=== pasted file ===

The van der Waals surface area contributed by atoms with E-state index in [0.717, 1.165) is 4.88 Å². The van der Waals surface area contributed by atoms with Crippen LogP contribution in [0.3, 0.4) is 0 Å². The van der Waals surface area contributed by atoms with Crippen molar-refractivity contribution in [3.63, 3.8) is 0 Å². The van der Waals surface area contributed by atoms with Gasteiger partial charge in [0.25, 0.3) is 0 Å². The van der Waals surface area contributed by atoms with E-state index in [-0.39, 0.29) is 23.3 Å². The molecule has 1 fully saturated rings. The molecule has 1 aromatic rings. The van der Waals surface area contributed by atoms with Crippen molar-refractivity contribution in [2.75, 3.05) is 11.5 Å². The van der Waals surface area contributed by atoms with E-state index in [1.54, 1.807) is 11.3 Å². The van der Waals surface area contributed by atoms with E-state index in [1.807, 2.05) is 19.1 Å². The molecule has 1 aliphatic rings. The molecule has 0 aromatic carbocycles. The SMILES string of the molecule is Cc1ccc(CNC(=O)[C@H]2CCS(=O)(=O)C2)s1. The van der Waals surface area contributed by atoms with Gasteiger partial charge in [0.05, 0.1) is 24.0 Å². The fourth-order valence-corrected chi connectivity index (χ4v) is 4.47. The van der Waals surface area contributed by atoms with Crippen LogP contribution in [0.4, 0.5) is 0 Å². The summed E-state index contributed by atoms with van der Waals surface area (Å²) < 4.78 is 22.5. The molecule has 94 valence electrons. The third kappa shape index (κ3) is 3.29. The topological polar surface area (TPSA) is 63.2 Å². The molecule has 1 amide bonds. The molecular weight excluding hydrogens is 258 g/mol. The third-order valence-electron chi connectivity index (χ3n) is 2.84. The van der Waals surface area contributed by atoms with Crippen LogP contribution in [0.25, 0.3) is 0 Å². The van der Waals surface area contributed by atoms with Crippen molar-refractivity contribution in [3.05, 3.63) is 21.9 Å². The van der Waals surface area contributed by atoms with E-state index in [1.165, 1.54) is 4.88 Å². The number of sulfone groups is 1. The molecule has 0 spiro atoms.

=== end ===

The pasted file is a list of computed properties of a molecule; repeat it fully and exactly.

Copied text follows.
The van der Waals surface area contributed by atoms with E-state index in [0.717, 1.165) is 4.88 Å². The van der Waals surface area contributed by atoms with Crippen LogP contribution in [0.3, 0.4) is 0 Å². The van der Waals surface area contributed by atoms with Crippen molar-refractivity contribution in [3.63, 3.8) is 0 Å². The van der Waals surface area contributed by atoms with Gasteiger partial charge in [0.25, 0.3) is 0 Å². The van der Waals surface area contributed by atoms with E-state index in [-0.39, 0.29) is 23.3 Å². The molecule has 1 fully saturated rings. The molecule has 1 aromatic rings. The van der Waals surface area contributed by atoms with Crippen molar-refractivity contribution in [2.75, 3.05) is 11.5 Å². The van der Waals surface area contributed by atoms with E-state index in [1.54, 1.807) is 11.3 Å². The van der Waals surface area contributed by atoms with E-state index in [1.807, 2.05) is 19.1 Å². The molecule has 1 aliphatic rings. The molecule has 0 aromatic carbocycles. The SMILES string of the molecule is Cc1ccc(CNC(=O)[C@H]2CCS(=O)(=O)C2)s1. The van der Waals surface area contributed by atoms with Gasteiger partial charge in [0.05, 0.1) is 24.0 Å². The fourth-order valence-corrected chi connectivity index (χ4v) is 4.47. The van der Waals surface area contributed by atoms with Crippen LogP contribution in [0.4, 0.5) is 0 Å². The summed E-state index contributed by atoms with van der Waals surface area (Å²) < 4.78 is 22.5. The molecule has 94 valence electrons. The third kappa shape index (κ3) is 3.29. The topological polar surface area (TPSA) is 63.2 Å². The molecule has 1 amide bonds. The molecular weight excluding hydrogens is 258 g/mol. The third-order valence-electron chi connectivity index (χ3n) is 2.84. The van der Waals surface area contributed by atoms with Crippen LogP contribution in [0.25, 0.3) is 0 Å². The van der Waals surface area contributed by atoms with Crippen molar-refractivity contribution in [3.05, 3.63) is 21.9 Å². The van der Waals surface area contributed by atoms with E-state index in [1.165, 1.54) is 4.88 Å². The number of sulfone groups is 1. The molecule has 0 spiro atoms.